Negotiation tactics

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Negotiation tactics

Post  turboeli on Thu Feb 07, 2008 7:17 am

I should preface this by saying that I am not a pro player, having only qualified for the Pro Tour twice in 1995. I have done event coverage at many Japanese Grand Prix and a Pro Tour or two and write for SCG.

If the player's union wants to get serious about getting more money back for the Pro Tour as well as increasing the amount of support for tournaments and the Magic community that Wizards provides, then the union needs to get professional.

Wizards is tightening the purse right now and attempting to raise revenue with advertising on their main site, yes. But if you are paying attention to the global financial markets, that makes sense. The Nikkei is tanking, Chinese labor markets are facing shortages, and Hasbro's bottom line isn't looking all that great.

Link

I'd suggest taking a look at this story for some of the summaries of the toy industry. (Note: The New York Times website is free but requires registration.) Hasbro is inexorably tied to the international labor market, meaning that Wizards is also linked. Wizards itself has major ties to the toymaking industry, with products like D&D Minis, Axis and Allies Minis, and others. Does higher plastics costs have anything to do with that? I would guess so. If anything, the Wizards people should be doing more to convince Hasbro management and stockholders that they need more funds to keep profitability up. And we as a community can take action to influence this.

I would seriously suggest considering a group investment of pooling funds together to have a group representative buy some stock in Hasbro and attend stockholder meetings. They should come with some handouts and charts and be able to talk to other attendees and make a case for increasing the PT payout as being a better course of action for the company as a whole. You want to get the attention of Hasbro? That's a way to do it. But the people who go to the meeting absolutely have to do their homework, know business, and research Hasbro from the top to the bottom. They also have to be able to present their ideas quickly and effectively. And one rep at a shareholder's meeting isn't nearly as persuasive as four or five. You need to have a team of people in there.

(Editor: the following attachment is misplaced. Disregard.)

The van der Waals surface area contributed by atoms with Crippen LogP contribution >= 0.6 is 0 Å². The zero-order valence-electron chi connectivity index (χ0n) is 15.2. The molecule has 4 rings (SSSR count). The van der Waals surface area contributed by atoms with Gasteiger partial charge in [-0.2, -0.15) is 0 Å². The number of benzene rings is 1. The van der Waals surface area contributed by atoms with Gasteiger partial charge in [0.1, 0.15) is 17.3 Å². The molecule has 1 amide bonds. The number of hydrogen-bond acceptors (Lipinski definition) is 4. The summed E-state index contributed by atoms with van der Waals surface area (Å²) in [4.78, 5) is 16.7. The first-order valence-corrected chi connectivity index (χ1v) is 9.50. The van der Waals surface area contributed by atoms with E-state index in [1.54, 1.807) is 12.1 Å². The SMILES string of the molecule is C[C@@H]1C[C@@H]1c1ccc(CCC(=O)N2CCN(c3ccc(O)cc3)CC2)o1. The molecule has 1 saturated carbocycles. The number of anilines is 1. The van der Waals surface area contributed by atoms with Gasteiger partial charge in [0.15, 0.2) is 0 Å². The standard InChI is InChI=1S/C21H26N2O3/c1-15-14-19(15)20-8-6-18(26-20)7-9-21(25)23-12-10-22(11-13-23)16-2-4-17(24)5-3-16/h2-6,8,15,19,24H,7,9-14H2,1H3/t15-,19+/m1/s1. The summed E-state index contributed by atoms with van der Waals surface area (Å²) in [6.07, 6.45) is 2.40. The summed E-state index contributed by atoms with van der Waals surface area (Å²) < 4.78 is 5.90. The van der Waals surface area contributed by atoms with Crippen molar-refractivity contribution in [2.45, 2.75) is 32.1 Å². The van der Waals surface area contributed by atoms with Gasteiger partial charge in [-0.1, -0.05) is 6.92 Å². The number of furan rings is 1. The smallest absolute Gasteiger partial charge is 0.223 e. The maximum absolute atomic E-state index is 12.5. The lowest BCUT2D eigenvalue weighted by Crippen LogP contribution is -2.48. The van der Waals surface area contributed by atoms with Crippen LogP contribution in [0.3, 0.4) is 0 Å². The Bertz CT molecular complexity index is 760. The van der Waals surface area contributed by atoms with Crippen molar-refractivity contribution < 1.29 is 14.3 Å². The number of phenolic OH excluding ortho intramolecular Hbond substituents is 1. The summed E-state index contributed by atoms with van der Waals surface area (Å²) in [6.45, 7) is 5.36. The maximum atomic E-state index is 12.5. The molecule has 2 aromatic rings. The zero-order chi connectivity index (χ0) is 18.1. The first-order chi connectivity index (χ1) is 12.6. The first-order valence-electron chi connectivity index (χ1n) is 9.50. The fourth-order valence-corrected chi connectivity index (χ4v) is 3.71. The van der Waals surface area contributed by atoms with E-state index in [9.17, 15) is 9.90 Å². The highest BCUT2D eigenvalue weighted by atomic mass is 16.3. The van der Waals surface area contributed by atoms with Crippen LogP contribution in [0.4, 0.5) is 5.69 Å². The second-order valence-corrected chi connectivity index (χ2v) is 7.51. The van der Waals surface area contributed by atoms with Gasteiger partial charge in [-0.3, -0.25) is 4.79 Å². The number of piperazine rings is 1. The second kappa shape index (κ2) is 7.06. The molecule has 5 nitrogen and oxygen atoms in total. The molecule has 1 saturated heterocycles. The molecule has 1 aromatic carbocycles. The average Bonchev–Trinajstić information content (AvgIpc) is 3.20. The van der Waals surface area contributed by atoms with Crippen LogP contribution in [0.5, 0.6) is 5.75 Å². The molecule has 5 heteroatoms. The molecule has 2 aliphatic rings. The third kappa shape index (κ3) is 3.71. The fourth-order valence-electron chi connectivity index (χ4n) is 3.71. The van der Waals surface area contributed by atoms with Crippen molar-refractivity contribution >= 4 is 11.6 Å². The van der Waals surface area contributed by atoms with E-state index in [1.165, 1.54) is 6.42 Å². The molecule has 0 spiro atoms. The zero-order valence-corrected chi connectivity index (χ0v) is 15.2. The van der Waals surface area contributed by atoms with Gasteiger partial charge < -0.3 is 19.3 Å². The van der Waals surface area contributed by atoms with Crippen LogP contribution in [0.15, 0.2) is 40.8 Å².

This is a tactic out of business management and labor relations. You want to have a player's union? Well, in that case you need to address the issues from an actual union's standpoint and use real business world tactics for optimal results.

Eli Kaplan

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Re: Negotiation tactics

Post  Luke on Thu Feb 07, 2008 7:52 am

This is a very interesting threat.

I wholeheartedly agree with this guy!

Despite the thread about HAS shares, I feel that being a stockholder or whatever amount of the company entitles you to at least voice some kind of an opinion in a much more regarded fashion.
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Re: Negotiation tactics

Post  turboeli on Thu Feb 07, 2008 8:51 am

I didn't want to post anything that was threatening to Wizards or any other party. That isn't my intention. Rather, I am suggesting a vehicle for implementing policy. There's a definite downside in that it's leapfrogging Wizards to give input directly to the people who craft budgeting decisions. Wizards can make appeals to Pawtucket, and they have a clear, loud voice, but they have to communicate to stockholders through the filter of the head ofice. And that puts a lot of responsibility in their hands. The Players Union isn't going to succeed in the goal of getting more funds for Organized Play by lobbying Wizards. Wizards would love to have more money in their budget, I'm sure. (Though it does increase pressure and demand to perform. But those demands are already preexisting.)

Last year's Hasbro stockholder meeting was in May. If they follow a similar schedule, then there's a three month window for the union to get organized.

There are quite a few prerequisites to implementation of such a plan.

1. You have to have people who understand the details of the corporate history, stock market and dividend structure. You have to request information to be sent to you. That is, you can request an invitation to the stockholder's meeting, but there are conditions that may have to be met in order to attend.

2. You have to have enough money to pony up to have a voice at the stockholder meeting. Whose responsibility is it to do this?

3. You have to be able to follow Hasbro's rules for stockholders. That may include keeping proprietary company information confidential. There may be a conflict of interest between holding stock and having access to confidential information and sharing that information with the Union.

4. You have to be able to have reps who can communicate with other shareholders and convince them of the right path to take on this issue. That entails a lot of communicative skill.

These are all questions that need to be addressed if such a policy were to be implemented by the Union.

I am not going to be in attendance at Kuala Lumpur, which is a shame, considering I'm two or so hours' flight away. I'm in Japan for the time being.

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